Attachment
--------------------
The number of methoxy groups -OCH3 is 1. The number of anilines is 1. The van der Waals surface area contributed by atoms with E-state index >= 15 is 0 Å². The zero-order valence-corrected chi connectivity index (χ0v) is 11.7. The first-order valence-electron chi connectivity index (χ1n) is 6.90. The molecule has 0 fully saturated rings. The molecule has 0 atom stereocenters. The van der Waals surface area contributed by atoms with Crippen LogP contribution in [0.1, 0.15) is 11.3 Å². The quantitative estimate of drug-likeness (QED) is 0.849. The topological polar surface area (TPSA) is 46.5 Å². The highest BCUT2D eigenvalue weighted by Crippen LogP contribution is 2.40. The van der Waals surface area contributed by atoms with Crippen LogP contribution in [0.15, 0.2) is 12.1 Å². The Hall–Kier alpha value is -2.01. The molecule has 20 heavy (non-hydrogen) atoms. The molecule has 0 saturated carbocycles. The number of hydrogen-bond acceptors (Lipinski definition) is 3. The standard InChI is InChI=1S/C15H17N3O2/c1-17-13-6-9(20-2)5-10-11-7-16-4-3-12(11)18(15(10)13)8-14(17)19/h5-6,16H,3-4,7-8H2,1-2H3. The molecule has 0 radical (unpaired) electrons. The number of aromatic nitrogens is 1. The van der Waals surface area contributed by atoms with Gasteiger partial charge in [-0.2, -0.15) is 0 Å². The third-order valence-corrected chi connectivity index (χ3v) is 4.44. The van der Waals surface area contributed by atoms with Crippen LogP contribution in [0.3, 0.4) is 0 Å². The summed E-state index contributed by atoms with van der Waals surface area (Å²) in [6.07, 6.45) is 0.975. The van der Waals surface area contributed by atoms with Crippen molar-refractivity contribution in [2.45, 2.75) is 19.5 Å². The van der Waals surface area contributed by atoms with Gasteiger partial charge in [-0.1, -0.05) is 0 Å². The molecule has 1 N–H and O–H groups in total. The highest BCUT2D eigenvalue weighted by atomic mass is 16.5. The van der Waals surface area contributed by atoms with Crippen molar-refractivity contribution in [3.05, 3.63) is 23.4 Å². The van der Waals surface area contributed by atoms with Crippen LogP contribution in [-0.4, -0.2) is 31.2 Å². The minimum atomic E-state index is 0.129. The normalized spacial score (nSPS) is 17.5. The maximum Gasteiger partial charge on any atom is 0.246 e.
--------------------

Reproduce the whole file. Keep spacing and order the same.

The number of methoxy groups -OCH3 is 1. The number of anilines is 1. The van der Waals surface area contributed by atoms with E-state index >= 15 is 0 Å². The zero-order valence-corrected chi connectivity index (χ0v) is 11.7. The first-order valence-electron chi connectivity index (χ1n) is 6.90. The molecule has 0 fully saturated rings. The molecule has 0 atom stereocenters. The van der Waals surface area contributed by atoms with Crippen LogP contribution in [0.1, 0.15) is 11.3 Å². The quantitative estimate of drug-likeness (QED) is 0.849. The topological polar surface area (TPSA) is 46.5 Å². The highest BCUT2D eigenvalue weighted by Crippen LogP contribution is 2.40. The van der Waals surface area contributed by atoms with Crippen LogP contribution in [0.15, 0.2) is 12.1 Å². The Hall–Kier alpha value is -2.01. The molecule has 20 heavy (non-hydrogen) atoms. The molecule has 0 saturated carbocycles. The number of hydrogen-bond acceptors (Lipinski definition) is 3. The standard InChI is InChI=1S/C15H17N3O2/c1-17-13-6-9(20-2)5-10-11-7-16-4-3-12(11)18(15(10)13)8-14(17)19/h5-6,16H,3-4,7-8H2,1-2H3. The molecule has 0 radical (unpaired) electrons. The number of aromatic nitrogens is 1. The van der Waals surface area contributed by atoms with Gasteiger partial charge in [-0.2, -0.15) is 0 Å². The third-order valence-corrected chi connectivity index (χ3v) is 4.44. The van der Waals surface area contributed by atoms with Crippen LogP contribution in [0.3, 0.4) is 0 Å². The summed E-state index contributed by atoms with van der Waals surface area (Å²) in [6.07, 6.45) is 0.975. The van der Waals surface area contributed by atoms with Crippen molar-refractivity contribution in [2.45, 2.75) is 19.5 Å². The van der Waals surface area contributed by atoms with Gasteiger partial charge in [-0.1, -0.05) is 0 Å². The molecule has 1 N–H and O–H groups in total. The highest BCUT2D eigenvalue weighted by atomic mass is 16.5. The van der Waals surface area contributed by atoms with Crippen molar-refractivity contribution in [3.05, 3.63) is 23.4 Å². The van der Waals surface area contributed by atoms with Crippen LogP contribution in [-0.4, -0.2) is 31.2 Å². The minimum atomic E-state index is 0.129. The normalized spacial score (nSPS) is 17.5. The maximum Gasteiger partial charge on any atom is 0.246 e.